- Identify a multisite pastor. Our church uses a very leader-centric strategy. We do not start new campuses in the most “logical” places. We do not look at which outlying towns are the largest or where we already have the most members to form a core. We look for a leader with a passion and calling for a certain place and that is where we focus. I’ll write in a future blog on how to identify the right leader. For now, I’ll just give you the key principle. The primary training ground for future campus pastors (and church planters) is leading and multiplying small groups. That is where we look for success and proven leadership.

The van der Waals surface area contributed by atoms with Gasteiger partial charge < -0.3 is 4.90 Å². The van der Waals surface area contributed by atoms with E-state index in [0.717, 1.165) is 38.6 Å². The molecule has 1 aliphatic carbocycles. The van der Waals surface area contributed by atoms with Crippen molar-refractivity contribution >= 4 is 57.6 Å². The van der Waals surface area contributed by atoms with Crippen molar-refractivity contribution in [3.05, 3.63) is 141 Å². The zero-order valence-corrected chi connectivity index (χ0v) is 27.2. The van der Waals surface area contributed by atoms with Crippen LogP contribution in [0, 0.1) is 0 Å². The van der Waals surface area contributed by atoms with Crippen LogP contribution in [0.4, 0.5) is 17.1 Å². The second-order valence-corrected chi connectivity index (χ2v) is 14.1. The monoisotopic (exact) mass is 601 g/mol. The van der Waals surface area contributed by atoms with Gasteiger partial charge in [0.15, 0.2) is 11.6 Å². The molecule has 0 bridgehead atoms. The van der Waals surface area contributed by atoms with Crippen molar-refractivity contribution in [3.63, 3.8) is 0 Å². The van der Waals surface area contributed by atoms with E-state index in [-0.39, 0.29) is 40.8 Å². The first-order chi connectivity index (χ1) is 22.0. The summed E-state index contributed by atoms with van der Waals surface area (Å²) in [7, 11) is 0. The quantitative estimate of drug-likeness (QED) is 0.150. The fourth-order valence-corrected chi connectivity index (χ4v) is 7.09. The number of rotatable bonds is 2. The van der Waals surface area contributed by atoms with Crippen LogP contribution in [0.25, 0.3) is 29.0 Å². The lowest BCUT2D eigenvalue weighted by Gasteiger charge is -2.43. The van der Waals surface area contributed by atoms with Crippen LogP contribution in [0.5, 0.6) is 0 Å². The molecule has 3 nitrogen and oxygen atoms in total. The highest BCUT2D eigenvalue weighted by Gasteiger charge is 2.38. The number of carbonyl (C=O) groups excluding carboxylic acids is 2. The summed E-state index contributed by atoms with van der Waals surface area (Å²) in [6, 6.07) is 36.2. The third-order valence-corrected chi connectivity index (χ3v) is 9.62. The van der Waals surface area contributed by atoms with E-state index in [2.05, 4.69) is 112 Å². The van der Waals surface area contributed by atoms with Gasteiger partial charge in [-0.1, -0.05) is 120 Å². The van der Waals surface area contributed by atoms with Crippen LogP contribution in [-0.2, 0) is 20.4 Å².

- Start small groups, gather people, and pray. We want to see a few small groups in a town or area before seriously considering a new campus. We also want to see a team of people who are praying for that community and the emerging work there. Besides regular home groups we often
Our church has been doing multisite (MS) ministry for a little over three years and we now have five campuses. Because we are the MS church with the most number of campuses in our denomination, we field a lot of questions from other churches and leaders. In my discussions with others I’ve realized that people have a lot of misconceptions about doing MS church. In this blog I want to correct ten common myths about doing MS church.
Myth #1: Most multisite churches use video technology every week for the Sunday sermons at their newer campuses. It’s true that a lot of MS churches rely on video technology but Leadership Network’s research shows that only 20% of MS churches use almost all video messages. 46% use almost all in-person preaching at their campuses. And the remaining 34% use a combination of video and in-person methods.